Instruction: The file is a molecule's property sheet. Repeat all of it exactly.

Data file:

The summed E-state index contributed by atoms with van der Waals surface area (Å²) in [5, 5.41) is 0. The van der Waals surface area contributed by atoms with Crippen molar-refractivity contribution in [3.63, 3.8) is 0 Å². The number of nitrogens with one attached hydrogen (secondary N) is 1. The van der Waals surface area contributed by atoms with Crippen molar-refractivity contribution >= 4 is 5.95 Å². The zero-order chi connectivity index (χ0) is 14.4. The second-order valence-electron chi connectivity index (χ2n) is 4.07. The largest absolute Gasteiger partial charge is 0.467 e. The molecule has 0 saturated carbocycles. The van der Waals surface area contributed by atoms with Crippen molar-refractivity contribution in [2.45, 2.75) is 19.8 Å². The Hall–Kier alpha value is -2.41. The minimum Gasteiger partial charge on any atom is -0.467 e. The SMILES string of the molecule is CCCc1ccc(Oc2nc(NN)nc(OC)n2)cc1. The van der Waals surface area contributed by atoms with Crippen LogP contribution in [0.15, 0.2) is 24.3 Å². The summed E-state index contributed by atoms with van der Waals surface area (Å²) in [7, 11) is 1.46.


The summed E-state index contributed by atoms with van der Waals surface area (Å²) in [5, 5.41) is 0. The van der Waals surface area contributed by atoms with Crippen molar-refractivity contribution in [3.63, 3.8) is 0 Å². The number of nitrogens with one attached hydrogen (secondary N) is 1. The van der Waals surface area contributed by atoms with Crippen molar-refractivity contribution >= 4 is 5.95 Å². The zero-order chi connectivity index (χ0) is 14.4. The second-order valence-electron chi connectivity index (χ2n) is 4.07. The largest absolute Gasteiger partial charge is 0.467 e. The molecule has 0 saturated carbocycles. The van der Waals surface area contributed by atoms with Crippen molar-refractivity contribution in [2.45, 2.75) is 19.8 Å². The Hall–Kier alpha value is -2.41. The minimum Gasteiger partial charge on any atom is -0.467 e. The SMILES string of the molecule is CCCc1ccc(Oc2nc(NN)nc(OC)n2)cc1. The van der Waals surface area contributed by atoms with Crippen LogP contribution in [0.15, 0.2) is 24.3 Å². The summed E-state index contributed by atoms with van der Waals surface area (Å²) in [7, 11) is 1.46.